Daphna Carmon’s killers won’t be retried

Two men who raped and murdered 19-year-old soldier in 1987 say police forced them to confess.

September 1, 2011 05:35
2 minute read.
Illustrative photo

Prison jail generic. (photo credit: Courtesy)


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The Supreme Court rejected an appeal on Wednesday by two men convicted of abducting, raping and murdering a 19-year-old soldier.

Brothers Kamal and Muhammad Sabihi were each sentenced to two consecutive life terms after being found guilty of abduction, rape and murder of Daphna Carmon in 1987, five years after the young woman from Haifa was found dead.

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Two other men, Ataf Sabihi and Ahmed Kusli, were also convicted of Carmon’s murder.

Carmon was reported missing by her family on June 11, 1982, when she failed to return home after a day out with a friend.

Three weeks later, her remains were discovered by a shepherd near Usifiya on Mount Carmel. She had been brutally raped, then murdered.

Police struggled to find leads on the case, but three years after the murder, a man named Ahmed Kusli, later convicted for the 1983 murder of 14- year-old Danny Katz, offered to give information in return for turning state witness.

Kusli’s information led police to arrest Kamal and Mohammed Sabihi and their cousin Ataf Sabihi. Alongside Kusli, Ataf Sabihi was also convicted of the murder of Danny Katz.

This is not the first time the Supreme Court has rejected appeals by the Sabihi brothers.

They have requested both an appeal against their conviction and a retrial of the case. That retrial request had been rejected by then-Supreme Court president Aharon Barak.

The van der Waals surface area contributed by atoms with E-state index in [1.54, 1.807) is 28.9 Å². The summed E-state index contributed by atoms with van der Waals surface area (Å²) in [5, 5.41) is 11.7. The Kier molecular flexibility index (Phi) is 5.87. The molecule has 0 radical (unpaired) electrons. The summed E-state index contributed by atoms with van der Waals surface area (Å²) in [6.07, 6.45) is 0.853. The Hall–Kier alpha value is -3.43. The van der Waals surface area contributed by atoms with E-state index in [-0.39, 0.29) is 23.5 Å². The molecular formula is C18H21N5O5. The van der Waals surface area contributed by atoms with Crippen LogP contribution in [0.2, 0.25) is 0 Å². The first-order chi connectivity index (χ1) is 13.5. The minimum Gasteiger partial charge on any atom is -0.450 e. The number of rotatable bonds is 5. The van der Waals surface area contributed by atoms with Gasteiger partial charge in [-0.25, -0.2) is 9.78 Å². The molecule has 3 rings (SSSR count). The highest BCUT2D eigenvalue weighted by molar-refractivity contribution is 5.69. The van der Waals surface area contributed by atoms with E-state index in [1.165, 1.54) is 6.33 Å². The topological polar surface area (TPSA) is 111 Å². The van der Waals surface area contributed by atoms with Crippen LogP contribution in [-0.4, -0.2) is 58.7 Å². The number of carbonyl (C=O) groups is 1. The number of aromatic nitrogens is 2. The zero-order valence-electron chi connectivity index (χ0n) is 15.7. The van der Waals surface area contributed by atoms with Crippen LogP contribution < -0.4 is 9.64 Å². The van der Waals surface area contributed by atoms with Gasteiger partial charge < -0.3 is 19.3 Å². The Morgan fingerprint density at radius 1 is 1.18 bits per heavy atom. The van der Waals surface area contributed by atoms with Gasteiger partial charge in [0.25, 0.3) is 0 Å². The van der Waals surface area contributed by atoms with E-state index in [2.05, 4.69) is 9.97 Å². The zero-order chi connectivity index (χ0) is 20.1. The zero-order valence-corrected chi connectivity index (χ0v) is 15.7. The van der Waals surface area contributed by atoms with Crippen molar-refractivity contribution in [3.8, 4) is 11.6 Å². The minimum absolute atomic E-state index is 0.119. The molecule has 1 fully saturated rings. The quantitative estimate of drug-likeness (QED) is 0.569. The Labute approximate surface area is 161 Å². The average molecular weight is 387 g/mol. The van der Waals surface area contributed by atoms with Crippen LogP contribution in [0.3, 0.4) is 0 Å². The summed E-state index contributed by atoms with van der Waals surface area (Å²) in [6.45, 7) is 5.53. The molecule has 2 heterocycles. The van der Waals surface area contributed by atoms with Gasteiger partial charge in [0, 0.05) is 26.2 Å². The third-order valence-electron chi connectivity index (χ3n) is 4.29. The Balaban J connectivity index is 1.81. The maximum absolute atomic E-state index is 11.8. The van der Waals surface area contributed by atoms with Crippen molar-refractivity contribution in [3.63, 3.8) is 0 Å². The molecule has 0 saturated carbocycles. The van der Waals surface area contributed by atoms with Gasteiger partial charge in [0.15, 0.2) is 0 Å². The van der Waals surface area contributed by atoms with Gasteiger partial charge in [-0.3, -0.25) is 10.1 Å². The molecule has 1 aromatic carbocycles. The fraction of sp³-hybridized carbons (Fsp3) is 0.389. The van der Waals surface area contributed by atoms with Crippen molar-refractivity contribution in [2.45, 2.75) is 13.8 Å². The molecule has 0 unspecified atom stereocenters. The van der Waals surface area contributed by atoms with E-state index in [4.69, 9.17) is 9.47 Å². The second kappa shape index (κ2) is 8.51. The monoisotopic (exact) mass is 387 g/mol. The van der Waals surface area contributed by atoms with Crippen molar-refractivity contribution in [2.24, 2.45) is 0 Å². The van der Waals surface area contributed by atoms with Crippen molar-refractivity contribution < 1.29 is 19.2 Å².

The Public Defender's Office has claimed, among other things, that core documents were intentionally hidden from the defense during the trial and that testimony of another informant, Ali Ibrahim, was dubious because he had pressured Kamal Sabihi to confess by telling him his father was in prison.

In a statement on Wednesday, the Justice Ministry spokesman said that the Supreme Court had not ignored the fact that there had been various defects in the murder investigation.

“Nevertheless, the court held that there is no place to reconsider following the convictions of the appellants,” the spokesman said.

Supreme Court Justice Edmund Levi said that the decision to reject the appeal had not been simple.

“On the one hand, the appellants submitted new evidence that included information about their interrogation by police,” Levi said. “However, this evidence does not indicate how they came to admit their part in a crime they say they didn’t commit.”

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